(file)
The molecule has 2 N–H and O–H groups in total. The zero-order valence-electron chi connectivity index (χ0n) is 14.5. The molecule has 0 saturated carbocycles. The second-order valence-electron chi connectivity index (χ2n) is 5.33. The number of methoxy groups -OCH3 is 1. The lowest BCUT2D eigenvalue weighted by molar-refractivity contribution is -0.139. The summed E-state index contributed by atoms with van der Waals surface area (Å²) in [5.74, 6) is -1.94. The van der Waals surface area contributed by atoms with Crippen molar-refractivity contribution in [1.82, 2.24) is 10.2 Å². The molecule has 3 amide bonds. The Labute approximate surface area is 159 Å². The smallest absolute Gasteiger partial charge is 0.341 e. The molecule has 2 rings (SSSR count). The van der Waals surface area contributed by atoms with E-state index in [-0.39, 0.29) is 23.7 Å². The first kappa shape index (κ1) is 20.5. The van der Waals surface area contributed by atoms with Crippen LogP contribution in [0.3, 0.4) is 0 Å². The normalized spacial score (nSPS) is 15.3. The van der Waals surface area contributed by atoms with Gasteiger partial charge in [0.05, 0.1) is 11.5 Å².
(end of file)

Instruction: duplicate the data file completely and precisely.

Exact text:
The molecule has 2 N–H and O–H groups in total. The zero-order valence-electron chi connectivity index (χ0n) is 14.5. The molecule has 0 saturated carbocycles. The second-order valence-electron chi connectivity index (χ2n) is 5.33. The number of methoxy groups -OCH3 is 1. The lowest BCUT2D eigenvalue weighted by molar-refractivity contribution is -0.139. The summed E-state index contributed by atoms with van der Waals surface area (Å²) in [5.74, 6) is -1.94. The van der Waals surface area contributed by atoms with Crippen molar-refractivity contribution in [1.82, 2.24) is 10.2 Å². The molecule has 3 amide bonds. The Labute approximate surface area is 159 Å². The smallest absolute Gasteiger partial charge is 0.341 e. The molecule has 2 rings (SSSR count). The van der Waals surface area contributed by atoms with E-state index in [-0.39, 0.29) is 23.7 Å². The first kappa shape index (κ1) is 20.5. The van der Waals surface area contributed by atoms with Crippen LogP contribution in [0.3, 0.4) is 0 Å². The normalized spacial score (nSPS) is 15.3. The van der Waals surface area contributed by atoms with Gasteiger partial charge in [0.05, 0.1) is 11.5 Å².